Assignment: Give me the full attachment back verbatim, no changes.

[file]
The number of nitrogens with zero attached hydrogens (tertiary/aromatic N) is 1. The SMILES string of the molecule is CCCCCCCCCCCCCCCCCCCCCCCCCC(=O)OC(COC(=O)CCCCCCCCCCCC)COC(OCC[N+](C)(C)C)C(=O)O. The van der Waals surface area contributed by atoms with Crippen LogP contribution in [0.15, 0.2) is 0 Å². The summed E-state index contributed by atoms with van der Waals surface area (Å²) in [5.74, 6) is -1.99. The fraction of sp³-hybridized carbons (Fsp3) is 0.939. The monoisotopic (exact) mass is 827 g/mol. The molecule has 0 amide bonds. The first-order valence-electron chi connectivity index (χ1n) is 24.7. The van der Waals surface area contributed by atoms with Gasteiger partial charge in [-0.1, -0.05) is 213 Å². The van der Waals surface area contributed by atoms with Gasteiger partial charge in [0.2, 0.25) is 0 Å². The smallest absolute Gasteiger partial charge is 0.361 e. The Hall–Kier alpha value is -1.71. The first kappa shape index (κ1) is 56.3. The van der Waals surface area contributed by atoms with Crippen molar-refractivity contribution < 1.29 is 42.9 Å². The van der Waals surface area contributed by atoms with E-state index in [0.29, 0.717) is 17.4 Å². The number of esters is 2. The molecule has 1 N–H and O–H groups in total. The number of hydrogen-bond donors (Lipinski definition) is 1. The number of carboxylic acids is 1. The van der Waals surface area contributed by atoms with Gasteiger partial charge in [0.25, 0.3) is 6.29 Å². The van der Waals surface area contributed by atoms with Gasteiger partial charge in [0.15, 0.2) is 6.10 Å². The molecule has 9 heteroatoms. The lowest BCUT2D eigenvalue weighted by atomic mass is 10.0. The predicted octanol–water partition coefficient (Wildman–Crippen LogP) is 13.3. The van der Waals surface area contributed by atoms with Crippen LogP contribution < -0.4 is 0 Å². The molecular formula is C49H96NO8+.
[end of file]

The number of nitrogens with zero attached hydrogens (tertiary/aromatic N) is 1. The SMILES string of the molecule is CCCCCCCCCCCCCCCCCCCCCCCCCC(=O)OC(COC(=O)CCCCCCCCCCCC)COC(OCC[N+](C)(C)C)C(=O)O. The van der Waals surface area contributed by atoms with Crippen LogP contribution in [0.15, 0.2) is 0 Å². The summed E-state index contributed by atoms with van der Waals surface area (Å²) in [5.74, 6) is -1.99. The fraction of sp³-hybridized carbons (Fsp3) is 0.939. The monoisotopic (exact) mass is 827 g/mol. The molecule has 0 amide bonds. The first-order valence-electron chi connectivity index (χ1n) is 24.7. The van der Waals surface area contributed by atoms with Gasteiger partial charge in [-0.1, -0.05) is 213 Å². The van der Waals surface area contributed by atoms with Gasteiger partial charge in [0.2, 0.25) is 0 Å². The smallest absolute Gasteiger partial charge is 0.361 e. The Hall–Kier alpha value is -1.71. The first kappa shape index (κ1) is 56.3. The van der Waals surface area contributed by atoms with Crippen molar-refractivity contribution < 1.29 is 42.9 Å². The van der Waals surface area contributed by atoms with E-state index in [0.29, 0.717) is 17.4 Å². The number of esters is 2. The molecule has 1 N–H and O–H groups in total. The number of hydrogen-bond donors (Lipinski definition) is 1. The number of carboxylic acids is 1. The van der Waals surface area contributed by atoms with Gasteiger partial charge in [0.25, 0.3) is 6.29 Å². The van der Waals surface area contributed by atoms with Gasteiger partial charge in [0.15, 0.2) is 6.10 Å². The molecule has 9 heteroatoms. The lowest BCUT2D eigenvalue weighted by atomic mass is 10.0. The predicted octanol–water partition coefficient (Wildman–Crippen LogP) is 13.3. The van der Waals surface area contributed by atoms with Crippen LogP contribution < -0.4 is 0 Å². The molecular formula is C49H96NO8+.